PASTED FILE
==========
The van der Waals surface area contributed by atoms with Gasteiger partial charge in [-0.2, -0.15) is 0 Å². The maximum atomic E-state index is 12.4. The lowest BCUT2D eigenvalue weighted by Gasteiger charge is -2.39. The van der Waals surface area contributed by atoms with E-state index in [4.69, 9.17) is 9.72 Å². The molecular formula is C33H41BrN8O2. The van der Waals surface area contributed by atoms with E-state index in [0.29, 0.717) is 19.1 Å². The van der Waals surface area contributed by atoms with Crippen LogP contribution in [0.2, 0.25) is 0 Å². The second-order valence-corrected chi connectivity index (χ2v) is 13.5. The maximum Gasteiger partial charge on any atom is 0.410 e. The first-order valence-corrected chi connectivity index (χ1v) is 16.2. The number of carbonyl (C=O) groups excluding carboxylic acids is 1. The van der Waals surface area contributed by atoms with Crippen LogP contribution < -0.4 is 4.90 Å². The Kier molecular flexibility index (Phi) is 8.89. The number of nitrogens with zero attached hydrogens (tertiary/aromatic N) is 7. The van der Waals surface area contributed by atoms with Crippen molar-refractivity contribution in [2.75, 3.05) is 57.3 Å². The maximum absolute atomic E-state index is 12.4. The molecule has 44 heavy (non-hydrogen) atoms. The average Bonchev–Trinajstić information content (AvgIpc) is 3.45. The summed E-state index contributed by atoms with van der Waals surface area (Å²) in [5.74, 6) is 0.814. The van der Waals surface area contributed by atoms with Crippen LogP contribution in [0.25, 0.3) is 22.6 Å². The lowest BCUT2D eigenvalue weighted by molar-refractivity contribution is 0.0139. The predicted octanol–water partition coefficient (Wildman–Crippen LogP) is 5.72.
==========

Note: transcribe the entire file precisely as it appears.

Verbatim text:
The van der Waals surface area contributed by atoms with Gasteiger partial charge in [-0.2, -0.15) is 0 Å². The maximum atomic E-state index is 12.4. The lowest BCUT2D eigenvalue weighted by Gasteiger charge is -2.39. The van der Waals surface area contributed by atoms with E-state index in [4.69, 9.17) is 9.72 Å². The molecular formula is C33H41BrN8O2. The van der Waals surface area contributed by atoms with E-state index in [0.29, 0.717) is 19.1 Å². The van der Waals surface area contributed by atoms with Crippen LogP contribution in [0.2, 0.25) is 0 Å². The second-order valence-corrected chi connectivity index (χ2v) is 13.5. The maximum Gasteiger partial charge on any atom is 0.410 e. The first-order valence-corrected chi connectivity index (χ1v) is 16.2. The number of carbonyl (C=O) groups excluding carboxylic acids is 1. The van der Waals surface area contributed by atoms with Crippen LogP contribution < -0.4 is 4.90 Å². The Kier molecular flexibility index (Phi) is 8.89. The number of nitrogens with zero attached hydrogens (tertiary/aromatic N) is 7. The van der Waals surface area contributed by atoms with Crippen molar-refractivity contribution in [2.75, 3.05) is 57.3 Å². The maximum absolute atomic E-state index is 12.4. The molecule has 44 heavy (non-hydrogen) atoms. The average Bonchev–Trinajstić information content (AvgIpc) is 3.45. The summed E-state index contributed by atoms with van der Waals surface area (Å²) in [5.74, 6) is 0.814. The van der Waals surface area contributed by atoms with Crippen LogP contribution in [0.25, 0.3) is 22.6 Å². The lowest BCUT2D eigenvalue weighted by molar-refractivity contribution is 0.0139. The predicted octanol–water partition coefficient (Wildman–Crippen LogP) is 5.72.